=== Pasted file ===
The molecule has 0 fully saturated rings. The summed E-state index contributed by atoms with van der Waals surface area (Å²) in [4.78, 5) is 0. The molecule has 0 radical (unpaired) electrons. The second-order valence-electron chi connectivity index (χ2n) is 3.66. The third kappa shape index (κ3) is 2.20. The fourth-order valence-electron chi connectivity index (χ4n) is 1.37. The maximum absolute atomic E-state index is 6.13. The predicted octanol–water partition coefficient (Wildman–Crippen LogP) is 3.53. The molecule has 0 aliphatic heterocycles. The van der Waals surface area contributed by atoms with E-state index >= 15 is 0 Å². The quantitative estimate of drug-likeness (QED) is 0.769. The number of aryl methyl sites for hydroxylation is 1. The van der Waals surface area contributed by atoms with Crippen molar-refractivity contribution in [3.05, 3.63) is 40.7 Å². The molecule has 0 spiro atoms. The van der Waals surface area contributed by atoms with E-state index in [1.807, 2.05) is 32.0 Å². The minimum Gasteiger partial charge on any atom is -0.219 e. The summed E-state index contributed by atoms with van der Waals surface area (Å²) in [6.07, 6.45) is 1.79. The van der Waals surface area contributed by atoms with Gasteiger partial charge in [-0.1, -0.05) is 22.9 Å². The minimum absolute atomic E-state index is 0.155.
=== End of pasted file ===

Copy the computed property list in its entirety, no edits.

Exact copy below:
The molecule has 0 fully saturated rings. The summed E-state index contributed by atoms with van der Waals surface area (Å²) in [4.78, 5) is 0. The molecule has 0 radical (unpaired) electrons. The second-order valence-electron chi connectivity index (χ2n) is 3.66. The third kappa shape index (κ3) is 2.20. The fourth-order valence-electron chi connectivity index (χ4n) is 1.37. The maximum absolute atomic E-state index is 6.13. The predicted octanol–water partition coefficient (Wildman–Crippen LogP) is 3.53. The molecule has 0 aliphatic heterocycles. The van der Waals surface area contributed by atoms with E-state index >= 15 is 0 Å². The quantitative estimate of drug-likeness (QED) is 0.769. The number of aryl methyl sites for hydroxylation is 1. The van der Waals surface area contributed by atoms with Crippen molar-refractivity contribution in [3.05, 3.63) is 40.7 Å². The molecule has 0 spiro atoms. The van der Waals surface area contributed by atoms with E-state index in [1.807, 2.05) is 32.0 Å². The minimum Gasteiger partial charge on any atom is -0.219 e. The summed E-state index contributed by atoms with van der Waals surface area (Å²) in [6.07, 6.45) is 1.79. The van der Waals surface area contributed by atoms with Gasteiger partial charge in [-0.1, -0.05) is 22.9 Å². The minimum absolute atomic E-state index is 0.155.